Zhejiang is a province in South East China and home to the modern city of Hangzhou.
Geography & Climate
Zhejiang has no shortage of mountains and it is estimated that 70% of the provinces land are taken up by hills. There are planes surrounding the provinces cities of Hangzhou, Jiaxing and Huzhou. Along the rugged coastline of Zhejiang are over 3000 islands. There are also many bays, of which Hangzhou bay is the largest.
Zhejiang is a rather humid province and has a humid subtropical climate and four very distinct seasons: spring, summer autumn and winter. Spring weather is rather damp and wet with volatile dry and rainy spells. Summer, from around June to September is hot and humid. Autumn is generally dry, warm and sunny. Winters are rather short but can have cold spells of below freezing. The average July temperature at the height of summer is 27 to 30 degrees celsius and 2 to 8 degrees in winter.
The big city in Zhejiang is Hangzhou, here there are numerous public and training schools looking to hire passionate Western teachers. Additionally, the city has one international school that also frequently has vacancies for western teachers. Outside of Hangzhou there are numerous smaller cities with an increasing demand for western teachers including Quzhou, Pinghu, Linan and Yuyao.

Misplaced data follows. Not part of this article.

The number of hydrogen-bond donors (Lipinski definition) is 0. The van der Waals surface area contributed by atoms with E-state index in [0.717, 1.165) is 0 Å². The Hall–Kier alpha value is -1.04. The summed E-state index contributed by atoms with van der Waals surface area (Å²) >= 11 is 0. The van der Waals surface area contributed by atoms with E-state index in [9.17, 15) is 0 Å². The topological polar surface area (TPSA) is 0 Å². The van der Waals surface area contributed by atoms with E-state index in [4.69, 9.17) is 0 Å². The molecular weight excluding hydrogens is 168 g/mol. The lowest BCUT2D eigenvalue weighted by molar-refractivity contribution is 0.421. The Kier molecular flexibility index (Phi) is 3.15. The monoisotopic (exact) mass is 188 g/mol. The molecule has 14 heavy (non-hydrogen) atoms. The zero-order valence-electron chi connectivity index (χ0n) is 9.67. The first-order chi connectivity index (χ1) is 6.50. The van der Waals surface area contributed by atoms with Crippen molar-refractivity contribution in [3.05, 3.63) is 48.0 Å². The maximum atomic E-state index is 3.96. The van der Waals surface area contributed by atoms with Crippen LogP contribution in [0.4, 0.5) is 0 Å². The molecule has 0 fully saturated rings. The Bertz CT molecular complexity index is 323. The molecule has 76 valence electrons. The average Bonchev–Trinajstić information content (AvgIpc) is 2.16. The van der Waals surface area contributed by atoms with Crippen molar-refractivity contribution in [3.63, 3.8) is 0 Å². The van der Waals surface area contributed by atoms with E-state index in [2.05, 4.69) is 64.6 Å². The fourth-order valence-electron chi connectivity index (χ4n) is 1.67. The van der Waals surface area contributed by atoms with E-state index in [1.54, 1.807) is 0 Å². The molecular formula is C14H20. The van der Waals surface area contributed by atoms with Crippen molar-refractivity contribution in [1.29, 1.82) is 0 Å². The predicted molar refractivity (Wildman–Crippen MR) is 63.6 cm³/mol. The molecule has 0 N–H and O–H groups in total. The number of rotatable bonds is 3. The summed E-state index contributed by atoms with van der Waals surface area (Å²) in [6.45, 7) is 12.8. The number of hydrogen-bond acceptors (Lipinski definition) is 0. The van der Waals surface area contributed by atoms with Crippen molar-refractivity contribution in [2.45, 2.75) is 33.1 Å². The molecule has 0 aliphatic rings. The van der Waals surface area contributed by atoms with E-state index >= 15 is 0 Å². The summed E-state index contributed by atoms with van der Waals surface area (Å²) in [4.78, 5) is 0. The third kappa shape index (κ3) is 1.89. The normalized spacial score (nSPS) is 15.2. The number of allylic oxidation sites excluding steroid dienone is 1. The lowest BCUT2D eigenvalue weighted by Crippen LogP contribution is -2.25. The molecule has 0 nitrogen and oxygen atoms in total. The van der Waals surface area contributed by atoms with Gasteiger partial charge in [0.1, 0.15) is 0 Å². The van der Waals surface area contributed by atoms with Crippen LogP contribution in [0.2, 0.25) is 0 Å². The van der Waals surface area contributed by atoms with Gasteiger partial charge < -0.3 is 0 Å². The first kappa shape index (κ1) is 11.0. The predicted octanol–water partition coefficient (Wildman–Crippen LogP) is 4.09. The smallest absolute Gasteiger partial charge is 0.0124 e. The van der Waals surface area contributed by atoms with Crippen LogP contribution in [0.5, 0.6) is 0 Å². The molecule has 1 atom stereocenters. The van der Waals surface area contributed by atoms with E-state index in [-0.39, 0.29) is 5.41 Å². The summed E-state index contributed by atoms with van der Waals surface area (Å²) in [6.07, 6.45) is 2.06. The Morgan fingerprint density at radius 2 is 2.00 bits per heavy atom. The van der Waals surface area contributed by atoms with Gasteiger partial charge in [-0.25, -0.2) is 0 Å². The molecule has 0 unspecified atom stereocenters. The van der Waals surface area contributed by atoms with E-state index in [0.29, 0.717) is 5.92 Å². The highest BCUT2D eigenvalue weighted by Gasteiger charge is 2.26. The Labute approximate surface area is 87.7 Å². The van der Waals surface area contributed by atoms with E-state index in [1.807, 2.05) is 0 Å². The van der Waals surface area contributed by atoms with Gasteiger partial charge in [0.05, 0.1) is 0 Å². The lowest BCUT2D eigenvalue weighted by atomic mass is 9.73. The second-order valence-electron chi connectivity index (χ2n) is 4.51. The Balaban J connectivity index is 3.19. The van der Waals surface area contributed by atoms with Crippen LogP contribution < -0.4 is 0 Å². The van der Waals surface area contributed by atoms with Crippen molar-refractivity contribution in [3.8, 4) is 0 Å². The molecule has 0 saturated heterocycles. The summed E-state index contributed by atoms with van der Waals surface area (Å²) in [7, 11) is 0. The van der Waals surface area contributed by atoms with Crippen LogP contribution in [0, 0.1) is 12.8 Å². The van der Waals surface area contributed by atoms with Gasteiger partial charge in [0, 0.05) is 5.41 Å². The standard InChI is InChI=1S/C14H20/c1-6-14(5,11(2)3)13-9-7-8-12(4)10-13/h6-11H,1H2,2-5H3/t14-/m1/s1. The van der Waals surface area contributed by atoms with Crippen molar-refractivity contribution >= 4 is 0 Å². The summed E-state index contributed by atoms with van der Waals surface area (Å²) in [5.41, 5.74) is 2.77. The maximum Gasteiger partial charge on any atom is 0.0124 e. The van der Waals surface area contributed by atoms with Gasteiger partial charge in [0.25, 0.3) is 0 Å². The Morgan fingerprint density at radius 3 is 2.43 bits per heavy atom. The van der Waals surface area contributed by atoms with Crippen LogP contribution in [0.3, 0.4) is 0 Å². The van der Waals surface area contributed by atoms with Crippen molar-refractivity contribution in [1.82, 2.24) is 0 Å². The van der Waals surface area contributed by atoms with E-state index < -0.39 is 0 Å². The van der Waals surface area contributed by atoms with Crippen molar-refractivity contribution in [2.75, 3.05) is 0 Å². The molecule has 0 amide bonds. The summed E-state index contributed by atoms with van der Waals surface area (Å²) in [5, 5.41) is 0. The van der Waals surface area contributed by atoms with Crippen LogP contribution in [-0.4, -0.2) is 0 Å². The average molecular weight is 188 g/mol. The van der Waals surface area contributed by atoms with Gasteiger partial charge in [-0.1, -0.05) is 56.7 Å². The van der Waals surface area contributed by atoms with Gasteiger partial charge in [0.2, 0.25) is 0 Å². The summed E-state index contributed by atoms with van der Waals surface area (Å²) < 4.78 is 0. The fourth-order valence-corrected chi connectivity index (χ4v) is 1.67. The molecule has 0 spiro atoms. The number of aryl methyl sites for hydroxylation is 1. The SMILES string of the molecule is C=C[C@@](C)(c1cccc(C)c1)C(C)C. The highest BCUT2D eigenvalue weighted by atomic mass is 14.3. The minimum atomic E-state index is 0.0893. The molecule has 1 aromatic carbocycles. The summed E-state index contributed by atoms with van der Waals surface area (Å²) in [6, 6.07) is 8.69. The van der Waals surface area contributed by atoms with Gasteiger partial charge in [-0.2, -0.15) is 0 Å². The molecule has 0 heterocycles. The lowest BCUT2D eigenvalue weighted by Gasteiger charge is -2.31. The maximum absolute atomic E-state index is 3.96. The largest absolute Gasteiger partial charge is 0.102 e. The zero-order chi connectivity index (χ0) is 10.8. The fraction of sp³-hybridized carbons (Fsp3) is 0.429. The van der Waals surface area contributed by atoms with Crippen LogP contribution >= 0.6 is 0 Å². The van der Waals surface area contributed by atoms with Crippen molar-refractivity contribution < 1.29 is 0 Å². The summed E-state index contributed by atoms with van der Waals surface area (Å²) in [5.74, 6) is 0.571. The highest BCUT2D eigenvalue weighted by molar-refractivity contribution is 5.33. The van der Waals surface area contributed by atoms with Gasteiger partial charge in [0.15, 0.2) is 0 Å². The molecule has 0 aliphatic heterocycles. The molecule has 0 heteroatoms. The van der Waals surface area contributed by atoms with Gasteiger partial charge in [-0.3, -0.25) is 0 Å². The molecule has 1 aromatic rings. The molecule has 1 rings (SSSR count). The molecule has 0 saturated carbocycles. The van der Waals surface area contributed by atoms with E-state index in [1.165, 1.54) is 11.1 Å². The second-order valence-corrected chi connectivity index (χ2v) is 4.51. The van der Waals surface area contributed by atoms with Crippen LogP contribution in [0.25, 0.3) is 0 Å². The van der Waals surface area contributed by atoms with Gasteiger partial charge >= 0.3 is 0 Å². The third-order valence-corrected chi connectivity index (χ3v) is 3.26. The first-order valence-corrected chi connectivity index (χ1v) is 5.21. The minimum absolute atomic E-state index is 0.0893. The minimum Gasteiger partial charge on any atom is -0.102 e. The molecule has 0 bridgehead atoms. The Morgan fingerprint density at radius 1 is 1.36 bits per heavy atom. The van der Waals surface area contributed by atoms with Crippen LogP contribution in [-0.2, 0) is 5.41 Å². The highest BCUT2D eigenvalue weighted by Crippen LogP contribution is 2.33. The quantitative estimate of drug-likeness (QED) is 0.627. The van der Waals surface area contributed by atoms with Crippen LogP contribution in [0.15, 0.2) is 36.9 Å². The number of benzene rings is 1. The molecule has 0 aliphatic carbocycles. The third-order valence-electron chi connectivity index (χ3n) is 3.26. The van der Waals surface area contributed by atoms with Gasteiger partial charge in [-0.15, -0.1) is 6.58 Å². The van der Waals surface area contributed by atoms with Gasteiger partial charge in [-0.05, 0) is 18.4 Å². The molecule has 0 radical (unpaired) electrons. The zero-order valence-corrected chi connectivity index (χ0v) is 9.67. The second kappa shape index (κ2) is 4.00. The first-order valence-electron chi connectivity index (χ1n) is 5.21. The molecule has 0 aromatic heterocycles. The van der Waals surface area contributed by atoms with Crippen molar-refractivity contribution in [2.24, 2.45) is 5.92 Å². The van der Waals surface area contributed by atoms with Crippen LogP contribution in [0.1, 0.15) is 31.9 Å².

Things to see and do
Hangzhou is home to the stunning West Lake which is a popular destination year round for Chinese and international tourists.
Food and drink
Dragon Well tea originated from Hangzhou, one of the most famous and prestigious Chinese teas in the world. Additionally, Hangzhou is renowned for its silk umbrellas and fans. Zhejiang cuisine is known as one of the eight great traditions of Chinese cuisine.
As Zhejiang is a mountainous province the area has a large number of distinct independent minority cultures. The province speaks a highly broad range of dialects in the more remote towns and villages. A common dialect spoken by the native people is Wu, but Wu dialects are also rather diverse.